Like most big diaper brands, Luvs really don’t have much to offer in terms of eco-friendliness or health considerations for your child. Luvs is the budget brand of Pampers, so they’re essentially Pampers but worse.
They’re ECF (elemental chlorine-free) but not totally chlorine free. They’re also free of latex, but other than that the brand is not transparent about much else. Since they have a strong perfume scent and prints, its safe to say they’re not fragrance or dye-free.
They’re not eco-friendly or non-toxic and are full of plastics and are not a good diaper for those who care about either of these things.
Up & Up (Target)
Target’s in-house brand of diapers is popular because they’re cheap, but they can’t be recommended from either a health or eco-friendly standpoint.
Target isn’t very transparent with the materials used in the diaper. They’re ECF (elemental chlorine-free) and free of sulfates, parabens, petroleum and perfumes. They however use some sort of mystery lotion and it’s unclear if they’re latex free or not.
They don’t disclose the makeup of the diaper including the top and back sheets, but we can definitely assume they’re made of polyethylene and polypropylene.
Because of the lack of transparency, the lack of any sort of eco-friendliness and it being made primarily of petroleum-based plastics, we give these diapers a bad rating.
Made Of is an interesting new brand that’s trying to bring “better” diapers, wipes and household products to the market.
The problem with these diapers is that they’re not nearly as good as they’d like to trick you into believing. They’re not non-toxic and they’re not biodegradable or eco-friendly at all.
For a brand that talks about transparency all over the site, they’re anything but transparent. They’re greenwashing badly, and it’s gross.
The description says “That’s why these high-capacity diapers do the dirty work without dirty words like petrochemicals, phthalates and parabens” but the ingredients indicate they’re actually made with petrochemicals (plastics) and are not even remotely eco-friendly or biodegradable.
At least as of November 2019 the diapers are now totally chlorine-free, not just elemental chlorine-free.
Avoid this greenwashing brand of diapers.
Huggies diapers are a brand to avoid. They essentially include a list of all the ingredients we’d want to avoid if we want a safe, non-toxic and eco-friendly diaper.
As you might expect, the top sheet and back sheet are made of polypropylene and polyethylene, the core is made from the same along with elemental chlorine bleached fluff, polyester and traditional SAP.
At least they’re fragrance and lotion free, unlike Pampers.
Having said that, Huggies are the exact type of diaper we think you should avoid using if you want a diaper that’s eco-friendly, non-toxic and safe.
There’s a laundry list of things to avoid in these diapers.
They are made entirely out of petroleum-based plastics—the top sheet (inner) is made out of polypropylene and has mystery lotion, the core is made out of polypropylene and polyethylene, and they’re full of toxic fragrance.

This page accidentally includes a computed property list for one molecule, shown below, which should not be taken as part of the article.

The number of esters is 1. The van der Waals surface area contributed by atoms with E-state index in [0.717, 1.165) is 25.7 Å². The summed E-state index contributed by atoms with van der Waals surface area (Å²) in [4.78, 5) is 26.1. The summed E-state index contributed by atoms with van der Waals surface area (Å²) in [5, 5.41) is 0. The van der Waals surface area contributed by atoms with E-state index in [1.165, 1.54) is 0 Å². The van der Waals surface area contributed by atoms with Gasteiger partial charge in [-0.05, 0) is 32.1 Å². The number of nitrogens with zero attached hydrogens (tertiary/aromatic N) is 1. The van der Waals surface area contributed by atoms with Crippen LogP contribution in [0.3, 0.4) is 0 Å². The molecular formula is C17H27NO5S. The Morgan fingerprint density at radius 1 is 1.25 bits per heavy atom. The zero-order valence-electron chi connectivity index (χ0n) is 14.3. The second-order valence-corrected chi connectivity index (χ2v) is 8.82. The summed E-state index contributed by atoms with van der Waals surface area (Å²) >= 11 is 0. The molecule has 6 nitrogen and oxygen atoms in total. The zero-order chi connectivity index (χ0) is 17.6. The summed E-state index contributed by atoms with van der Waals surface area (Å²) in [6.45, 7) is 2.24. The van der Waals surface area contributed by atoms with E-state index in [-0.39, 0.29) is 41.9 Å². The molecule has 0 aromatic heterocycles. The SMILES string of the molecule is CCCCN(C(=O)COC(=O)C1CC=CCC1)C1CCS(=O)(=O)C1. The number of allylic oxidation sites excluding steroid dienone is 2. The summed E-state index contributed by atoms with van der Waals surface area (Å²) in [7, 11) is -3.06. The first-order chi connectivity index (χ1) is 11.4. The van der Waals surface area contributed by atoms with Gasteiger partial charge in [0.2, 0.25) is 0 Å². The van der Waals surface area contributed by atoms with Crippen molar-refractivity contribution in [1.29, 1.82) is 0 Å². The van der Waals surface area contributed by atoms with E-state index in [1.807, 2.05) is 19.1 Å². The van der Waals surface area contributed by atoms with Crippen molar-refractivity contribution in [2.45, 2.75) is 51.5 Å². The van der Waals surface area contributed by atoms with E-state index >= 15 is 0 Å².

Because they’re fully made out of plastics they’re not at all eco-friendly, and these materials have a real concern of leeching toxic chemicals onto your baby’s skin.
Lotion in diapers often contains petrolatum, which is sometimes contaminated with known cancer-causing toxic chemicals.
If you at all care about using eco-friendly & non-toxic diapers, Pampers Swaddlers deserve a hard pass.
Mama Bear (Amazon)
Mama Bear is a private label brand of Amazon who decided to enter into the “eco-friendly” diaper niche.
They’re only elemental chlorine-free, not totally chlorine-free, and the ingredients list is rather nontransparent. There’s no fragrance, but they appear to have a petroleum-based polypropylene top sheet or back sheet (it’s unclear which) and have no statement about lotions, dyes or phthalates.
Other than that, these diapers are not at all eco-friendly and because of this and the lack of transparency, we have to give them a bad rating.
Pampers has come out with their own line of “green” diapers which, as you might imagine, aren’t quite at the level we’d want to see them at.
They do use totally chlorine-free fluff pulp and traditional sodium polyacrylate (SAP) in the core, but the top sheet (inner layer) is made from a blend of petroleum-based polypropylene and plant based fibers, and the back sheet (outer layer) is made of polypropylene, polyethylene, polyester and cotton.
They’re also free of fragrance, lotion, parabens and latex.
If you’re someone that buys regular Pampers then these are clearly a better choice, but when compared to better diapers on the market, these are not very eco-friendly and we also can’t confirm whether the have hormone-disrupting phthalates or not.
While Pampers is definitely greenwashing with these diapers, it’s at least a step in the right direction. Having said that, we can’t recommend them.